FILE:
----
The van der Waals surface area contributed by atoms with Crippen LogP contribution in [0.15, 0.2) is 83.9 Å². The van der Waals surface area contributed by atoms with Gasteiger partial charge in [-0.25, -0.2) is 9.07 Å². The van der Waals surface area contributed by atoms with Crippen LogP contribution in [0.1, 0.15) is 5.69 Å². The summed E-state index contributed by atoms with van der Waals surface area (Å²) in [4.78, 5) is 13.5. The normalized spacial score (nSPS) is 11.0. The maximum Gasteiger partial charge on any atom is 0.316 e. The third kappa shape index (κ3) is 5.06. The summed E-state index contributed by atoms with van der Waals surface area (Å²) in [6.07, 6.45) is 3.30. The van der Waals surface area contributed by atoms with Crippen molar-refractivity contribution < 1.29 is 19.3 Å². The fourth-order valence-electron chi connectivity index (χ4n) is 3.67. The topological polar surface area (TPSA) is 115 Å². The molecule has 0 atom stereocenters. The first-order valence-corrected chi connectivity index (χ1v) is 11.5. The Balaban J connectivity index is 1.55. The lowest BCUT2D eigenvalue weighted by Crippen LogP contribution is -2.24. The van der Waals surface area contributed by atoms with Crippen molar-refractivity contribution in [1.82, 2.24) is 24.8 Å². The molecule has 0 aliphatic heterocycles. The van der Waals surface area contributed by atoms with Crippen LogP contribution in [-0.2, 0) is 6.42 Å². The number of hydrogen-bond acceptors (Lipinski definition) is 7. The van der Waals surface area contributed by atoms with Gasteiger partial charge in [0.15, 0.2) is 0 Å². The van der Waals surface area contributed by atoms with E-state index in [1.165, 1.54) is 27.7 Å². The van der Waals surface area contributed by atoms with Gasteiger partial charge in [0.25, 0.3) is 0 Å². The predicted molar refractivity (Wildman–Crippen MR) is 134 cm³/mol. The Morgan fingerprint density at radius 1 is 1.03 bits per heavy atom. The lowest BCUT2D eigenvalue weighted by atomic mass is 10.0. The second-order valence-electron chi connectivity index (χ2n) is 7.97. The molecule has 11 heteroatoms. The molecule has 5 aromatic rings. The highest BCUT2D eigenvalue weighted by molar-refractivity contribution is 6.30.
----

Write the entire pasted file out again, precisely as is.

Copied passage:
The van der Waals surface area contributed by atoms with Crippen LogP contribution in [0.15, 0.2) is 83.9 Å². The van der Waals surface area contributed by atoms with Gasteiger partial charge in [-0.25, -0.2) is 9.07 Å². The van der Waals surface area contributed by atoms with Crippen LogP contribution in [0.1, 0.15) is 5.69 Å². The summed E-state index contributed by atoms with van der Waals surface area (Å²) in [4.78, 5) is 13.5. The normalized spacial score (nSPS) is 11.0. The maximum Gasteiger partial charge on any atom is 0.316 e. The third kappa shape index (κ3) is 5.06. The summed E-state index contributed by atoms with van der Waals surface area (Å²) in [6.07, 6.45) is 3.30. The van der Waals surface area contributed by atoms with Crippen molar-refractivity contribution < 1.29 is 19.3 Å². The fourth-order valence-electron chi connectivity index (χ4n) is 3.67. The topological polar surface area (TPSA) is 115 Å². The molecule has 0 atom stereocenters. The first-order valence-corrected chi connectivity index (χ1v) is 11.5. The Balaban J connectivity index is 1.55. The lowest BCUT2D eigenvalue weighted by Crippen LogP contribution is -2.24. The van der Waals surface area contributed by atoms with Crippen molar-refractivity contribution in [1.82, 2.24) is 24.8 Å². The molecule has 0 aliphatic heterocycles. The van der Waals surface area contributed by atoms with Crippen LogP contribution in [-0.2, 0) is 6.42 Å². The number of hydrogen-bond acceptors (Lipinski definition) is 7. The van der Waals surface area contributed by atoms with Gasteiger partial charge in [0.15, 0.2) is 0 Å². The van der Waals surface area contributed by atoms with E-state index in [1.165, 1.54) is 27.7 Å². The van der Waals surface area contributed by atoms with Gasteiger partial charge in [0.25, 0.3) is 0 Å². The predicted molar refractivity (Wildman–Crippen MR) is 134 cm³/mol. The Morgan fingerprint density at radius 1 is 1.03 bits per heavy atom. The lowest BCUT2D eigenvalue weighted by atomic mass is 10.0. The second-order valence-electron chi connectivity index (χ2n) is 7.97. The molecule has 11 heteroatoms. The molecule has 5 aromatic rings. The highest BCUT2D eigenvalue weighted by molar-refractivity contribution is 6.30.